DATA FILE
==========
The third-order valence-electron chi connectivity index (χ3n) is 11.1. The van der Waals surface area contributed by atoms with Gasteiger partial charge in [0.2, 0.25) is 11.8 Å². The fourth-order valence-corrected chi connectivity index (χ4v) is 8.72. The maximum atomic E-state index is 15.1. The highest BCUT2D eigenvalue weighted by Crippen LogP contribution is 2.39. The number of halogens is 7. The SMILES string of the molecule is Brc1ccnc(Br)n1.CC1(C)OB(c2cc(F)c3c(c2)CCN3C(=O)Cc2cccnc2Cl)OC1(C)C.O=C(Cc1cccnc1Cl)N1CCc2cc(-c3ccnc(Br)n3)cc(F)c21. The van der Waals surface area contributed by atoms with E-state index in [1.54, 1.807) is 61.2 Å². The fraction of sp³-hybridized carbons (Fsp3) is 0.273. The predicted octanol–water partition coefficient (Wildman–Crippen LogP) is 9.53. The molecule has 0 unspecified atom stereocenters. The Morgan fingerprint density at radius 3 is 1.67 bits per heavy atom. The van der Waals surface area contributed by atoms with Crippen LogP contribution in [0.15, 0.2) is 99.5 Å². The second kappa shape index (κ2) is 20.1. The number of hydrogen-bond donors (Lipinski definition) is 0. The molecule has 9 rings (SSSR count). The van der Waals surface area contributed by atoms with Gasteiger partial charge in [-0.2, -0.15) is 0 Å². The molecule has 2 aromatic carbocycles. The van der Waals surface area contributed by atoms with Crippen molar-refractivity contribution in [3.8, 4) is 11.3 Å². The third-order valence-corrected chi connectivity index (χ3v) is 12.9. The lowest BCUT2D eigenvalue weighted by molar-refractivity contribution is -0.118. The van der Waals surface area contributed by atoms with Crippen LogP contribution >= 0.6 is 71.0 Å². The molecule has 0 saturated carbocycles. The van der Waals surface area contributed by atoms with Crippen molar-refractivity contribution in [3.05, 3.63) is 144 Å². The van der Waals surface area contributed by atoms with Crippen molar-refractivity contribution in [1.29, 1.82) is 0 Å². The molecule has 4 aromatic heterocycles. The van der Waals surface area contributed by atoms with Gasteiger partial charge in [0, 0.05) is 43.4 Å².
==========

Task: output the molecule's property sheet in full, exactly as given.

The third-order valence-electron chi connectivity index (χ3n) is 11.1. The van der Waals surface area contributed by atoms with Gasteiger partial charge in [0.2, 0.25) is 11.8 Å². The fourth-order valence-corrected chi connectivity index (χ4v) is 8.72. The maximum atomic E-state index is 15.1. The highest BCUT2D eigenvalue weighted by Crippen LogP contribution is 2.39. The number of halogens is 7. The SMILES string of the molecule is Brc1ccnc(Br)n1.CC1(C)OB(c2cc(F)c3c(c2)CCN3C(=O)Cc2cccnc2Cl)OC1(C)C.O=C(Cc1cccnc1Cl)N1CCc2cc(-c3ccnc(Br)n3)cc(F)c21. The van der Waals surface area contributed by atoms with E-state index in [1.54, 1.807) is 61.2 Å². The fraction of sp³-hybridized carbons (Fsp3) is 0.273. The predicted octanol–water partition coefficient (Wildman–Crippen LogP) is 9.53. The molecule has 0 unspecified atom stereocenters. The Morgan fingerprint density at radius 3 is 1.67 bits per heavy atom. The van der Waals surface area contributed by atoms with Crippen LogP contribution in [0.15, 0.2) is 99.5 Å². The second kappa shape index (κ2) is 20.1. The number of hydrogen-bond donors (Lipinski definition) is 0. The molecule has 9 rings (SSSR count). The van der Waals surface area contributed by atoms with Gasteiger partial charge in [-0.2, -0.15) is 0 Å². The molecule has 2 aromatic carbocycles. The van der Waals surface area contributed by atoms with Crippen molar-refractivity contribution in [3.8, 4) is 11.3 Å². The third-order valence-corrected chi connectivity index (χ3v) is 12.9. The lowest BCUT2D eigenvalue weighted by molar-refractivity contribution is -0.118. The van der Waals surface area contributed by atoms with Crippen LogP contribution >= 0.6 is 71.0 Å². The molecule has 0 saturated carbocycles. The van der Waals surface area contributed by atoms with Crippen molar-refractivity contribution in [3.05, 3.63) is 144 Å². The van der Waals surface area contributed by atoms with Crippen molar-refractivity contribution in [1.29, 1.82) is 0 Å². The molecule has 4 aromatic heterocycles. The van der Waals surface area contributed by atoms with Gasteiger partial charge in [0, 0.05) is 43.4 Å².